“People ask ‘How is it you’re making these human comedy-dramas? I’m like, ‘Why aren’t other people?’ And I don’t want to say I am the only one. A lot of quality stuff is being done on streamers, both features and series. Now that the superhero kind of hegemon takes up a lot of real estate in theaters, a lot of other writing is taking place on streaming. And I am so grateful for that. But I do wish we had a larger percentage of theatrical real estate dedicated to more human films,” Payne (Election, Sideways, The Descendants, Nebraska) said during a Q&A at Deadline’s Contenders Film event in LA.
The film from Focus Features, which premiered at Telluride, has been in theaters since late October and is doing quite nicely. It stars Paul Giamatti as a cranky history teacher at a New England boarding school who is forced to remain on campus over the holidays with a troubled student – newcomer Dominic Sesa — who was dumped by his mother and stepfather and has no place to go.
Also staying at fictional Barton Academy is Mary Lamb (Da’Vine Joy Randolph) the head of the school’s cafeteria who is grieving the loss of her son, a Barton alumnus, in the Vietnam War. After a rocky start, the three form a kind of ad hoc family but things go a bit off the rails when they take an impromptu trip to Boston.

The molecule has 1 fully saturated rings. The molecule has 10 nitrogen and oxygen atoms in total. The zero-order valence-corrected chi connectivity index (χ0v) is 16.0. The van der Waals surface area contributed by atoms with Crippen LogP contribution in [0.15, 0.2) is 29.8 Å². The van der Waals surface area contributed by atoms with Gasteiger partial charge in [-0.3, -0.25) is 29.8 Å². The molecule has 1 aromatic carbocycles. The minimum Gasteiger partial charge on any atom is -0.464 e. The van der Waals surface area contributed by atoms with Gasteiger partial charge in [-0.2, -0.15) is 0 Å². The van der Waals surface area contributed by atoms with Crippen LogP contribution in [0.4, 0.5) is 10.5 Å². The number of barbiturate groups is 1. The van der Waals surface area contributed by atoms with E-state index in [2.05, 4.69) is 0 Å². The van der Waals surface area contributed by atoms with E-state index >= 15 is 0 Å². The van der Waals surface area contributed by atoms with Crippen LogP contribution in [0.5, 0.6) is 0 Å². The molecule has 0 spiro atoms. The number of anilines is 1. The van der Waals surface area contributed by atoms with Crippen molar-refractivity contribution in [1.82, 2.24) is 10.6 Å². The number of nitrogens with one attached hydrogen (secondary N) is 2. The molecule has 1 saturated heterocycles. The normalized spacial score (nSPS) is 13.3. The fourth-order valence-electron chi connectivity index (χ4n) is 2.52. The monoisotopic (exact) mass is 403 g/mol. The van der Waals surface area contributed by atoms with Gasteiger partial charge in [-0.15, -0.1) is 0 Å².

Payne said he’d always wanted to do a kind of left-at-boarding-school-for-the-holidays film since seeing a 1935 French picture called Merlusse, but he never got around to researching it. Then he read a prep-school-set television pilot by Hemingson and called him.
“When you get the phone call, you immediately say ‘yes’. At first I thought it was a joke, I almost hung up the phone, but then I saw the Omaha area code,” recalls Hemingson, who called the screenplay “deeply emotional” and a “love letter to the people who raised me.”
The film set in 1971 has a grainy look that they were all proud of. “It was shot digitally, but we put a lot of work into making it look like an old movie,” Payne said. “That was the thought experiment fantasy challenge that I gave myself and my collaborators…It’s a period movie but we told ourselves we are not making a period film, we are making a contemporary film pretending we are in 1970.”
Check back Monday for the panel video.
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